Topic 3: Cell Transport

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Topic 4: Cell Transport
Diffusion Introduction
Water and small, non-charged molecules have no difficulty crossing the
lipid portion of the membrane. Ions and charged molecules cannot cross
easily, nor can large molecules. It is important that many types of
substances be able to enter or leave cells. There is a variety of
mechanisms by which this occurs, some requiring energy and some
utilizing carrier proteins.
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Lipid - Organic compound that is insoluble in water; notably fats, oils,
and steroids.
Ions - Atom or group of atoms carrying a positive or negative charge.
Energy - Capacity to do work and bring about change; occurs in a
variety of forms.
Carrier Protein - Protein molecule that combines with a substance and
transports it through the plasma membrane.
Gas Exchange in the Lungs of Humans
Gas exchange in the lungs occurs by diffusion. Carbon dioxide (CO2) will follow its
concentration gradient into the alveolus, oxygen (O2) will follow its concentration
gradient into the capillary.
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Alveolus - (pl, alveoli) - Air sac of a lung.
Capillary - Microscopic vessel connecting arterioles to venules and through the thin
walls of which substances either exit or enter blood.
Osmosis
Osmosis is the diffusion of water across a membrane. Like other molecules, water will move from an area of high concentration
to an area of low concentration. The more solute there is in a solution, the lower the concentration of water in that solution.
There is terminology to describe concentration differences between two solutions. A solution with higher solute concentration is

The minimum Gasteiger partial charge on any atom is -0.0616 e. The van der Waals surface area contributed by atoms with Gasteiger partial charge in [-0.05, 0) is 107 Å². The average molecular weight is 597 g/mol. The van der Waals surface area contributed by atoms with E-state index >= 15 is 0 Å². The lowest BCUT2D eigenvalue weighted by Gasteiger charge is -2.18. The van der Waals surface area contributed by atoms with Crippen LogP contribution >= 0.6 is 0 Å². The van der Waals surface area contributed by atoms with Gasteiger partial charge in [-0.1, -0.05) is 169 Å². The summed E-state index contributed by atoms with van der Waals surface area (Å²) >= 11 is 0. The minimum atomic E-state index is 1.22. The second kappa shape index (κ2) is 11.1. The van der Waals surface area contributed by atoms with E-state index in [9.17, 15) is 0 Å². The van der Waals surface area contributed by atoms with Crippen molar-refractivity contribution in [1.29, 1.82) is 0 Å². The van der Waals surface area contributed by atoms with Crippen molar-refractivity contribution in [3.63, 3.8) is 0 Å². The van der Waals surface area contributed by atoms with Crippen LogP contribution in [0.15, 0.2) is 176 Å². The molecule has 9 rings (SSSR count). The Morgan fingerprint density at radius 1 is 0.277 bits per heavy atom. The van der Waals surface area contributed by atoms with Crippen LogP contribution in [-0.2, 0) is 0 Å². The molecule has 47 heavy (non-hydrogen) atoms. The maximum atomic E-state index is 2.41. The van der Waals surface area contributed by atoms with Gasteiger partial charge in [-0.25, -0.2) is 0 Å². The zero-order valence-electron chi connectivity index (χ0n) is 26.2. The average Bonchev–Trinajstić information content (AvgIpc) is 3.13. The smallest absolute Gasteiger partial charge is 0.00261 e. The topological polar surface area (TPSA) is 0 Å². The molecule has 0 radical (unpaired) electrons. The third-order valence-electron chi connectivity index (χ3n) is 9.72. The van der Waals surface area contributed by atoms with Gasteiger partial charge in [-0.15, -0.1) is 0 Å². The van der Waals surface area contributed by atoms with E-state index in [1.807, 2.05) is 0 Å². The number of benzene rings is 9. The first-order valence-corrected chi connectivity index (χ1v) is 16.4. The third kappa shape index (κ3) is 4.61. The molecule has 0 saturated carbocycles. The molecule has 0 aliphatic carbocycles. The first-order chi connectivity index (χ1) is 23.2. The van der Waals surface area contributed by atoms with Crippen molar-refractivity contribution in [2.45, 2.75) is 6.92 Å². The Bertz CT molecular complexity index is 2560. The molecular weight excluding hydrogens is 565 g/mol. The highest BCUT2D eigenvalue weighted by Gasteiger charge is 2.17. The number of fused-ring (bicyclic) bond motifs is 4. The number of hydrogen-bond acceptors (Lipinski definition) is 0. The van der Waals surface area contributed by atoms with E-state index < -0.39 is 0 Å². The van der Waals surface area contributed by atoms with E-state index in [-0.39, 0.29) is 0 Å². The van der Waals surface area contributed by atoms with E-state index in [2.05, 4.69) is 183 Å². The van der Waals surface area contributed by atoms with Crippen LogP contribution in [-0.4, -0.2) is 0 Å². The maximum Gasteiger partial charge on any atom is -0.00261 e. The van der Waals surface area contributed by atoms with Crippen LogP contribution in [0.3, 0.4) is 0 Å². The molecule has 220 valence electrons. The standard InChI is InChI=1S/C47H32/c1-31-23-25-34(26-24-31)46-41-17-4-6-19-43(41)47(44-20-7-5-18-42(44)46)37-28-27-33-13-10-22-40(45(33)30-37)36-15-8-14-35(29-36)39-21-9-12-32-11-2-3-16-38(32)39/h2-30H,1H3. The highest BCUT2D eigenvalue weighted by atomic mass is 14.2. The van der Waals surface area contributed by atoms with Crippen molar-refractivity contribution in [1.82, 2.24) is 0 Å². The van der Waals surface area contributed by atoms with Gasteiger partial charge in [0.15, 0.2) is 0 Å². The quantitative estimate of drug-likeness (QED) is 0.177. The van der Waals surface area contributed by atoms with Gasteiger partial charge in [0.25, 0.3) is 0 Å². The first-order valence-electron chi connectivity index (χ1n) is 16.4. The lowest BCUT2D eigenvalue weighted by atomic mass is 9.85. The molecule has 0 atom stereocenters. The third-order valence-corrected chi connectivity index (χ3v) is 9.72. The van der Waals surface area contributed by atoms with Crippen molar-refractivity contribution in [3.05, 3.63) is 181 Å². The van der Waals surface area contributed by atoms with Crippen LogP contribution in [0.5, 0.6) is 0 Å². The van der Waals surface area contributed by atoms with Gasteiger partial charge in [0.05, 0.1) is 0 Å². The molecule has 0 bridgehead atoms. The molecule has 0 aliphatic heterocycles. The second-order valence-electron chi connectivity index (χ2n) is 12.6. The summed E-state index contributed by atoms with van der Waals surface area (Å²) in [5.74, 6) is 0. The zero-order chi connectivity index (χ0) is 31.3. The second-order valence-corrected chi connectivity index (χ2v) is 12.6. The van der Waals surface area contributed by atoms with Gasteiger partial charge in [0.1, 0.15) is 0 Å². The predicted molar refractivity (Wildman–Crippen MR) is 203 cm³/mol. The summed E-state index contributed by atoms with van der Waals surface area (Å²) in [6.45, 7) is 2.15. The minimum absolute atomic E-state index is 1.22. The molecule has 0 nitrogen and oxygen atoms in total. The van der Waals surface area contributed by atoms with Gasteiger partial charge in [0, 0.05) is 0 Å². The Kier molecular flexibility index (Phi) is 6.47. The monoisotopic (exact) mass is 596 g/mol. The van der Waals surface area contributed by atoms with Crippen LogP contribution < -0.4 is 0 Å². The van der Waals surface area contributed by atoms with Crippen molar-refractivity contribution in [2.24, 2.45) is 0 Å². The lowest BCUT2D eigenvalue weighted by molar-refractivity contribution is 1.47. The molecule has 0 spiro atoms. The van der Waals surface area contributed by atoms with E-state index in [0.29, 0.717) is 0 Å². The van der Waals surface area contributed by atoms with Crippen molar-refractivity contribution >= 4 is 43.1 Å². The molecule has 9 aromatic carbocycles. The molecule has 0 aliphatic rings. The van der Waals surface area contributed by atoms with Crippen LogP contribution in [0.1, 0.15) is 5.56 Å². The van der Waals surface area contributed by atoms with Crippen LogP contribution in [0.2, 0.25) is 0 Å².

hypertonic relative to one with lower solute concentration. Conversely, a solution with lower solute concentration is hypotonic
relative to one with higher solute concentration. If two solutions have the same concentration they are isotonic. Water will move
from a hypotonic to a hypertonic solution.
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Osmosis - Movement of water from an area of higher concentration of water to an area of lower
concentration of water across a differentially permeable membrane.
Diffusion - Movement of molecules from a region of higher concentration to a region of lower
concentration.
Solute - Substance dissolved in a solvent to form a solution.
Hypertonic - Solution that has a higher concentration of solute and a lower concentration of water than the
cell.
Hypotonic - Solution that has a lower concentration of solute and a higher concentration of water than the
cell.
Facilitated Diffusion
Both simple and facilitated diffusion involve a substance following its concentration gradient, from high to low
concentration. If the substance is lipid soluble, it readily passes through the membrane. If it is not lipid soluble,
it can cross the membrane only with a specific carrier protein.
Active Transport
Introduction
Active transport involves a protein which uses ATP
to pump molecules against their concentration
gradients. The same protein may be used to pump
two different substances in opposite directions. This
is the case for the very important sodium-potassium
pump.
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Active Transport - Transfer of a substance into
or out of a cell from a region of lower
concentration to a region of higher
concentration by a process that requires a
carrier and an expenditure of energy.
ATP - Adenosine Triphosphate (ATP) - Nucleotide
with three phosphate groups. The breakdown of
ATP into ADP 1 Pj makes energy available for
energy-requiring processes in cells.
Sodium-Potassium Pump - Transport protein in
the plasma membrane that moves sodium ions
out of and potassium ions into animal cells;
important in nerve and muscle cells.
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